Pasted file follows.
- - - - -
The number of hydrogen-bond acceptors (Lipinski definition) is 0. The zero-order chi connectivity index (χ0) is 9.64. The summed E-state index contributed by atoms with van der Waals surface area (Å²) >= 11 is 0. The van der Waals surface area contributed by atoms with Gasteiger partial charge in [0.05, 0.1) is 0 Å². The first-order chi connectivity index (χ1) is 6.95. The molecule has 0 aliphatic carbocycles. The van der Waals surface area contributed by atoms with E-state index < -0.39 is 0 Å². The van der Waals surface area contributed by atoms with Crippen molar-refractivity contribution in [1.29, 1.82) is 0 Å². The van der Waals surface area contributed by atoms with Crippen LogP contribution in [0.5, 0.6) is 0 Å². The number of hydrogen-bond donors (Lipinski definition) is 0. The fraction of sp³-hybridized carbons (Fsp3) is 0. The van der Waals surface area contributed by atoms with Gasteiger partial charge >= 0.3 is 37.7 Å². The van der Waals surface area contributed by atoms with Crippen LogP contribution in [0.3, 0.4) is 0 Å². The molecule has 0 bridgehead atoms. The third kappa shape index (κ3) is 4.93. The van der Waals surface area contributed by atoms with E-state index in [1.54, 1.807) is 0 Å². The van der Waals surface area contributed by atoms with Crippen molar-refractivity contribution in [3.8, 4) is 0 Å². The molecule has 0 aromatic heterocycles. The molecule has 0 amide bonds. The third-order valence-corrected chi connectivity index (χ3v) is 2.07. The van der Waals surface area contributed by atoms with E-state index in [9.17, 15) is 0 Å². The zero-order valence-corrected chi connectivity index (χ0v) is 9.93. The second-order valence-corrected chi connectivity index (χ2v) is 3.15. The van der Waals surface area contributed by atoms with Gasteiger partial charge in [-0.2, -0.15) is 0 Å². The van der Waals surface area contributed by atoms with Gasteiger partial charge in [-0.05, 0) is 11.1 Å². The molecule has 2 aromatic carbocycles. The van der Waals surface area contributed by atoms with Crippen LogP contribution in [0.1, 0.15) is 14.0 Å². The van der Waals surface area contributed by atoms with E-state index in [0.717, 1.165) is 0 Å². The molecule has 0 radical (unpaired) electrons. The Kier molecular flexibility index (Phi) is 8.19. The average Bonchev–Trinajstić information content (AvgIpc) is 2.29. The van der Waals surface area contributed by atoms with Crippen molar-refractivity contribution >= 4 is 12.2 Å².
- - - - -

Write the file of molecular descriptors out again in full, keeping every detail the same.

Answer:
The number of hydrogen-bond acceptors (Lipinski definition) is 0. The zero-order chi connectivity index (χ0) is 9.64. The summed E-state index contributed by atoms with van der Waals surface area (Å²) >= 11 is 0. The van der Waals surface area contributed by atoms with Gasteiger partial charge in [0.05, 0.1) is 0 Å². The first-order chi connectivity index (χ1) is 6.95. The molecule has 0 aliphatic carbocycles. The van der Waals surface area contributed by atoms with E-state index < -0.39 is 0 Å². The van der Waals surface area contributed by atoms with Crippen molar-refractivity contribution in [1.29, 1.82) is 0 Å². The van der Waals surface area contributed by atoms with Crippen LogP contribution in [0.5, 0.6) is 0 Å². The number of hydrogen-bond donors (Lipinski definition) is 0. The fraction of sp³-hybridized carbons (Fsp3) is 0. The van der Waals surface area contributed by atoms with Gasteiger partial charge >= 0.3 is 37.7 Å². The van der Waals surface area contributed by atoms with Crippen LogP contribution in [0.3, 0.4) is 0 Å². The molecule has 0 bridgehead atoms. The third kappa shape index (κ3) is 4.93. The van der Waals surface area contributed by atoms with E-state index in [1.54, 1.807) is 0 Å². The van der Waals surface area contributed by atoms with Crippen molar-refractivity contribution in [3.8, 4) is 0 Å². The molecule has 0 aromatic heterocycles. The molecule has 0 amide bonds. The third-order valence-corrected chi connectivity index (χ3v) is 2.07. The van der Waals surface area contributed by atoms with E-state index in [9.17, 15) is 0 Å². The zero-order valence-corrected chi connectivity index (χ0v) is 9.93. The second-order valence-corrected chi connectivity index (χ2v) is 3.15. The van der Waals surface area contributed by atoms with Gasteiger partial charge in [-0.2, -0.15) is 0 Å². The van der Waals surface area contributed by atoms with Gasteiger partial charge in [-0.05, 0) is 11.1 Å². The molecule has 2 aromatic carbocycles. The van der Waals surface area contributed by atoms with Crippen LogP contribution in [0.1, 0.15) is 14.0 Å². The van der Waals surface area contributed by atoms with E-state index in [0.717, 1.165) is 0 Å². The molecule has 0 radical (unpaired) electrons. The Kier molecular flexibility index (Phi) is 8.19. The average Bonchev–Trinajstić information content (AvgIpc) is 2.29. The van der Waals surface area contributed by atoms with Crippen molar-refractivity contribution >= 4 is 12.2 Å².